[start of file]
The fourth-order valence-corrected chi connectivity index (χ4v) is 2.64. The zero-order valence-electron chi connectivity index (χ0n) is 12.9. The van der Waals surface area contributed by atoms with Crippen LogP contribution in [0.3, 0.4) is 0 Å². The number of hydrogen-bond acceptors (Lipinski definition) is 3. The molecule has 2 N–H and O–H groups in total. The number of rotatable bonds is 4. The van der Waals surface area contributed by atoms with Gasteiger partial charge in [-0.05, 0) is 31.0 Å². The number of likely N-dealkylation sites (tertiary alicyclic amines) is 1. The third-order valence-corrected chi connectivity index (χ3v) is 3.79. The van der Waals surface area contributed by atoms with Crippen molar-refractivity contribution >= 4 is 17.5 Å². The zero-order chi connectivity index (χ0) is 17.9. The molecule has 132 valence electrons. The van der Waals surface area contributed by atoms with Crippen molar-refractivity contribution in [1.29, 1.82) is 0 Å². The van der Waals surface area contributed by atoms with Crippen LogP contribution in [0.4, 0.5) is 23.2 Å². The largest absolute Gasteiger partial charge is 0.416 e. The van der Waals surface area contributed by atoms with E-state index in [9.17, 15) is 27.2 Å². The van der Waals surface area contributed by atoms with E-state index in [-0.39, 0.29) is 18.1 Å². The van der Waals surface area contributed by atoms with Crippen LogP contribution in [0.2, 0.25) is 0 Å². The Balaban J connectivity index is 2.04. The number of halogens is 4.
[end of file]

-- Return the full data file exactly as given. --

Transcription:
The fourth-order valence-corrected chi connectivity index (χ4v) is 2.64. The zero-order valence-electron chi connectivity index (χ0n) is 12.9. The van der Waals surface area contributed by atoms with Crippen LogP contribution in [0.3, 0.4) is 0 Å². The number of hydrogen-bond acceptors (Lipinski definition) is 3. The molecule has 2 N–H and O–H groups in total. The number of rotatable bonds is 4. The van der Waals surface area contributed by atoms with Gasteiger partial charge in [-0.05, 0) is 31.0 Å². The number of likely N-dealkylation sites (tertiary alicyclic amines) is 1. The third-order valence-corrected chi connectivity index (χ3v) is 3.79. The van der Waals surface area contributed by atoms with Crippen molar-refractivity contribution >= 4 is 17.5 Å². The zero-order chi connectivity index (χ0) is 17.9. The molecule has 132 valence electrons. The van der Waals surface area contributed by atoms with Crippen molar-refractivity contribution in [1.29, 1.82) is 0 Å². The van der Waals surface area contributed by atoms with Crippen LogP contribution in [0.4, 0.5) is 23.2 Å². The largest absolute Gasteiger partial charge is 0.416 e. The van der Waals surface area contributed by atoms with E-state index in [9.17, 15) is 27.2 Å². The van der Waals surface area contributed by atoms with E-state index in [-0.39, 0.29) is 18.1 Å². The van der Waals surface area contributed by atoms with Crippen LogP contribution in [0.2, 0.25) is 0 Å². The Balaban J connectivity index is 2.04. The number of halogens is 4.